The judge presiding over the highly-anticipated trial of Dzhokhar Tsarnaev has denied the accused Boston Marathon bomber's final appeal to delay jury selection, scheduled to start next week.
In an order submitted Friday, Judge George O'Toole writes, "Because of the nature and subject matter of this trial, logistical preparations have been considerable. More than 1,200 citizens are scheduled to begin appearing for the commencement of jury selection procedures on Monday, Tuesday, and Wednesday of next week. Those persons have likely arranged their affairs in reliance on the dates given them in their summonses, and any change in reporting dates would cause some unknown degree of disruption to those people."
Beyond the obvious scheduling inconvenience a delay would pose to prospective jurors, O'Toole points out that even a small stay of the jury selection process could result in the need of a re-summonsing, which could delay the start of the trial for months. In total, 3,000 people received jury summonses from around the state of Massachusetts.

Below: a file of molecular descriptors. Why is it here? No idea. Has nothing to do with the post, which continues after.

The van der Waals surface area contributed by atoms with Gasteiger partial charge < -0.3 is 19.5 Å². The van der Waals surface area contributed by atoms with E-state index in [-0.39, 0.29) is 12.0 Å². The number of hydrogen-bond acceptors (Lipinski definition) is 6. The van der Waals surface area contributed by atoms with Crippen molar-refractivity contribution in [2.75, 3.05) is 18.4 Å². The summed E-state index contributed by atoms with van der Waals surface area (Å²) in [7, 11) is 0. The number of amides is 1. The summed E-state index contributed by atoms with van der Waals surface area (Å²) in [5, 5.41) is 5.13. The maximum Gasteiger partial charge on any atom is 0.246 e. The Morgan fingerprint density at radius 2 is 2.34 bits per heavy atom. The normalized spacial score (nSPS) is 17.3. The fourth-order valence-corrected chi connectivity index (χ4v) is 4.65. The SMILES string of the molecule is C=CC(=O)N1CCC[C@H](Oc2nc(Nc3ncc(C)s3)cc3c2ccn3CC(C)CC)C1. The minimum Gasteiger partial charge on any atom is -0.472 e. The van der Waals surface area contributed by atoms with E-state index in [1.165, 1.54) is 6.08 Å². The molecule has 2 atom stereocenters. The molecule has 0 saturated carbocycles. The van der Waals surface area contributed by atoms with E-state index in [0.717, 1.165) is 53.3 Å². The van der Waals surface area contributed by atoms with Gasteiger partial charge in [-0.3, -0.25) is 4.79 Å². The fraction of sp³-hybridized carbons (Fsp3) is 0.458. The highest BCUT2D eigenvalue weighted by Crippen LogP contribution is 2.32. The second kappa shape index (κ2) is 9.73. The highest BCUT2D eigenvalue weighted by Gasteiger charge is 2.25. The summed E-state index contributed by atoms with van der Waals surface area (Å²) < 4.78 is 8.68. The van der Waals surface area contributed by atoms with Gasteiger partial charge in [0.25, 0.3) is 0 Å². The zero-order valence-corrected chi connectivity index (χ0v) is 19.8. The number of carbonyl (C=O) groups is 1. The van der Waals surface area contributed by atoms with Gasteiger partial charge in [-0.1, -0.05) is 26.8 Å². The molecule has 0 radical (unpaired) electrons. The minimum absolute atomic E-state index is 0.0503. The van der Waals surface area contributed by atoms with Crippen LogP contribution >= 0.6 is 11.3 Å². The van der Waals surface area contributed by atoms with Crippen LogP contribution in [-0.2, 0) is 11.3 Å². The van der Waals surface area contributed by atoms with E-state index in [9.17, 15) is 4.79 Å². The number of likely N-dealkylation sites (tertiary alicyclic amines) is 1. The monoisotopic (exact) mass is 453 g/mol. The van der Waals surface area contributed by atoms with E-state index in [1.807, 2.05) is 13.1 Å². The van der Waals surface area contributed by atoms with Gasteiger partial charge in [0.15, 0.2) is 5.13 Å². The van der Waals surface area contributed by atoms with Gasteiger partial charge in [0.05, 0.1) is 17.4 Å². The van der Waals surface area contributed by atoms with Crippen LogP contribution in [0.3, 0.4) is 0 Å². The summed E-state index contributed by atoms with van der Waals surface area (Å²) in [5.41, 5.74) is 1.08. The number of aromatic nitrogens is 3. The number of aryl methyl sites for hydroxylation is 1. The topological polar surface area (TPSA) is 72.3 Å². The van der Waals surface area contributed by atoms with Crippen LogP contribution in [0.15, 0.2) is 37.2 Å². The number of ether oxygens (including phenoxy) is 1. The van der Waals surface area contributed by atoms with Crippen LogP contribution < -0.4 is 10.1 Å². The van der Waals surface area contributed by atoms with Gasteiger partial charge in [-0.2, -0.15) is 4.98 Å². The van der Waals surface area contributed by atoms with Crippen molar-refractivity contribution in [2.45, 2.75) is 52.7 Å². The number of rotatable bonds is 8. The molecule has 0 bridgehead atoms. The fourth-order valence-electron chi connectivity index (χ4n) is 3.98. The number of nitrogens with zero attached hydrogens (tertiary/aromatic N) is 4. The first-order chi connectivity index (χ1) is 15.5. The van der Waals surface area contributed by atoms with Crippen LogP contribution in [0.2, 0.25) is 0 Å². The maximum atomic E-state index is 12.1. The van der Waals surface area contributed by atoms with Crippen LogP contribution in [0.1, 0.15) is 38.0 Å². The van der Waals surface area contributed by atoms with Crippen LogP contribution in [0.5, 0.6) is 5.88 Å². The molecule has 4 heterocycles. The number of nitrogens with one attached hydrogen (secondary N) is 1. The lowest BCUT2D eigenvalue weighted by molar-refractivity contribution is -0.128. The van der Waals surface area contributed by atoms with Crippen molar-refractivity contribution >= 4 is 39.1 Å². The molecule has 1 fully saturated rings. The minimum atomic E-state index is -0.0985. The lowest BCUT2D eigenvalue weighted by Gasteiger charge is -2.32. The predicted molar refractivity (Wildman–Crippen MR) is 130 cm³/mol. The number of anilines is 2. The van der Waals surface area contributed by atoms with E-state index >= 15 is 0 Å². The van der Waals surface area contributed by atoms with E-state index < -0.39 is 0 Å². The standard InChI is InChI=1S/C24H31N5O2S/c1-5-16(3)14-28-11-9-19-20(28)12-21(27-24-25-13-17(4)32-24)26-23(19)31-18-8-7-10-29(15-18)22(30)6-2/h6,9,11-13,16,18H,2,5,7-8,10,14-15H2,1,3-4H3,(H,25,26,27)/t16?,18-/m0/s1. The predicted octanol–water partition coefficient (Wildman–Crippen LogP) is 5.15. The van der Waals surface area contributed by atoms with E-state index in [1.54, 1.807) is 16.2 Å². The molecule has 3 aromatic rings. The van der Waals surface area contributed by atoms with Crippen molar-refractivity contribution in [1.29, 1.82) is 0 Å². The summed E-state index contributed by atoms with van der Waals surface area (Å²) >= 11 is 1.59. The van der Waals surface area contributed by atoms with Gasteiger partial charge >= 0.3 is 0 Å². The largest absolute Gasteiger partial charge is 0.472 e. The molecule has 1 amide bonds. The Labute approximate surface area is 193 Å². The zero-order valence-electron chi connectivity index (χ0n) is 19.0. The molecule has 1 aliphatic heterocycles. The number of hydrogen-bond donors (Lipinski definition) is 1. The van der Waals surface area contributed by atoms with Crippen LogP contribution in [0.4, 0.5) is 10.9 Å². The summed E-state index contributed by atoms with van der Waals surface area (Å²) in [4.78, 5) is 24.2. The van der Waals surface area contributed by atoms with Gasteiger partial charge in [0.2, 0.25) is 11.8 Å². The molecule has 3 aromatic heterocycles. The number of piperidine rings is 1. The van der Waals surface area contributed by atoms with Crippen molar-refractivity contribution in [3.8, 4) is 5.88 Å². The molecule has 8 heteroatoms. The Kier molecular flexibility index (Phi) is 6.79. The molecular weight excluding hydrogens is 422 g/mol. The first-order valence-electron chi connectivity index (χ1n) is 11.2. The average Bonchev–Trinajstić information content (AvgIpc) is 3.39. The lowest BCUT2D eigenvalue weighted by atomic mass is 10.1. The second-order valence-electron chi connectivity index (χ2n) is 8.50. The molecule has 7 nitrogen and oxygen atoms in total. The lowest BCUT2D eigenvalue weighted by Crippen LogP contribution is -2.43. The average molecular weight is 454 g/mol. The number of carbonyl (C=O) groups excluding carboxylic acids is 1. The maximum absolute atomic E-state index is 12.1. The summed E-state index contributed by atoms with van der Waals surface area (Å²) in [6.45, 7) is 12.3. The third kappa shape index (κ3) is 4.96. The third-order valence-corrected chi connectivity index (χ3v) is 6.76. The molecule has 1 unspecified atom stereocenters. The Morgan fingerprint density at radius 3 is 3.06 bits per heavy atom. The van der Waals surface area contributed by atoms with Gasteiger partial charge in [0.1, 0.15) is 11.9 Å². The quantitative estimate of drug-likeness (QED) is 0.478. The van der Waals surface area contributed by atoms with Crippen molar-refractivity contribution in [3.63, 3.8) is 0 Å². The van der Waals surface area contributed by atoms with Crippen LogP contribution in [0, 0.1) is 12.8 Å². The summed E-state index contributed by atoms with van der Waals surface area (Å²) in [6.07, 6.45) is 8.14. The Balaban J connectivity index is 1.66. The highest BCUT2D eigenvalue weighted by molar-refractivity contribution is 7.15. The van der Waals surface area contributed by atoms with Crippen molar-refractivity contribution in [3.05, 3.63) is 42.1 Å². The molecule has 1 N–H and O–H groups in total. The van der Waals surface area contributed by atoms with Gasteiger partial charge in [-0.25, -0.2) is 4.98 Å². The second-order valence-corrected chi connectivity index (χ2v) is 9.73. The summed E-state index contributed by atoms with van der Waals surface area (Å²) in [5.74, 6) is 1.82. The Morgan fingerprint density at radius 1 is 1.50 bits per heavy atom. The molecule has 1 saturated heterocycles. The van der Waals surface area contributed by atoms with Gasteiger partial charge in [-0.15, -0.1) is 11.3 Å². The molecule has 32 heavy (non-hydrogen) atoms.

O'Toole also notes that the trial was already delayed once after it was pushed back from a November 2014 start date to January 2015.
Tsarnaev's last-minute appeal came late in the afternoon of Dec. 31, 2014 — the last official business day before the scheduled start of jury selection on Jan. 5.
In the appeal, Tsarnaev's lawyers argued that a delay "should be granted in the interests of judicial economy and to ensure public confidence in the fairness of the proceedings."
In the weeks leading up to the start of the trial, Tsarnaev has argued that the trial should be moved out of Boston and pushed back to September 2015 so his counsel has more time to prepare.
Both appeals were denied by O'Toole, who has remained steadfast in his opinion that Tsarnaev can get a fair trial in the same city where the massacre that killed three and injured over 260 occurred.
Jury selection in the case is expected to take several weeks. If convicted, Tsarnaev faces the possibility of the death penalty.